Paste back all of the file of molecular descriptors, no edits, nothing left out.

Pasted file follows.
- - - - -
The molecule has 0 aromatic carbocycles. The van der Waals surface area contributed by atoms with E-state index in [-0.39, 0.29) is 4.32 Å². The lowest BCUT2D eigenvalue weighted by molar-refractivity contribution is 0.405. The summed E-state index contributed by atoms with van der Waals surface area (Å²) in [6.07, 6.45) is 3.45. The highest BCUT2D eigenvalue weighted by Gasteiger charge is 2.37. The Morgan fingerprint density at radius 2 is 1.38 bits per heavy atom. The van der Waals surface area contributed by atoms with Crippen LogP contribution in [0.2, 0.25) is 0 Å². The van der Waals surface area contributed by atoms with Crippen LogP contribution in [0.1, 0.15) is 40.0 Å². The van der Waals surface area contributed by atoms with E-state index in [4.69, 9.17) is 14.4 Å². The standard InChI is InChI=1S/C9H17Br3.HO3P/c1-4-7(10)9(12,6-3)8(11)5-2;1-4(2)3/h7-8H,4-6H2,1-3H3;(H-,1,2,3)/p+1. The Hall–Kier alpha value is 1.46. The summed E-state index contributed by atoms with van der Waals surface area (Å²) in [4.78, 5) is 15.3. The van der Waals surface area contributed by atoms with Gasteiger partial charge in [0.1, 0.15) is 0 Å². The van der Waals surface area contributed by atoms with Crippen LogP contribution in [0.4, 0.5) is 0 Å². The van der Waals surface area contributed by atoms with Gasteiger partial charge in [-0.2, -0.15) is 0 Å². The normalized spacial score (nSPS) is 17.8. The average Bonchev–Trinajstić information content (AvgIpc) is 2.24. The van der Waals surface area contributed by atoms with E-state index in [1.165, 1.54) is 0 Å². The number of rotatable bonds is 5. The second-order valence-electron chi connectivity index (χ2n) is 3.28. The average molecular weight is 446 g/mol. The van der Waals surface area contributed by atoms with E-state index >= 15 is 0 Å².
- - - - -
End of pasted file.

The molecule has 0 aromatic carbocycles. The van der Waals surface area contributed by atoms with E-state index in [-0.39, 0.29) is 4.32 Å². The lowest BCUT2D eigenvalue weighted by molar-refractivity contribution is 0.405. The summed E-state index contributed by atoms with van der Waals surface area (Å²) in [6.07, 6.45) is 3.45. The highest BCUT2D eigenvalue weighted by Gasteiger charge is 2.37. The Morgan fingerprint density at radius 2 is 1.38 bits per heavy atom. The van der Waals surface area contributed by atoms with Crippen LogP contribution in [0.2, 0.25) is 0 Å². The van der Waals surface area contributed by atoms with Crippen LogP contribution in [0.1, 0.15) is 40.0 Å². The van der Waals surface area contributed by atoms with E-state index in [4.69, 9.17) is 14.4 Å². The standard InChI is InChI=1S/C9H17Br3.HO3P/c1-4-7(10)9(12,6-3)8(11)5-2;1-4(2)3/h7-8H,4-6H2,1-3H3;(H-,1,2,3)/p+1. The Hall–Kier alpha value is 1.46. The summed E-state index contributed by atoms with van der Waals surface area (Å²) in [4.78, 5) is 15.3. The van der Waals surface area contributed by atoms with Gasteiger partial charge in [0.1, 0.15) is 0 Å². The van der Waals surface area contributed by atoms with Crippen LogP contribution in [0.4, 0.5) is 0 Å². The van der Waals surface area contributed by atoms with Gasteiger partial charge in [-0.2, -0.15) is 0 Å². The normalized spacial score (nSPS) is 17.8. The average Bonchev–Trinajstić information content (AvgIpc) is 2.24. The van der Waals surface area contributed by atoms with E-state index in [1.165, 1.54) is 0 Å². The number of rotatable bonds is 5. The second-order valence-electron chi connectivity index (χ2n) is 3.28. The average molecular weight is 446 g/mol. The van der Waals surface area contributed by atoms with E-state index >= 15 is 0 Å².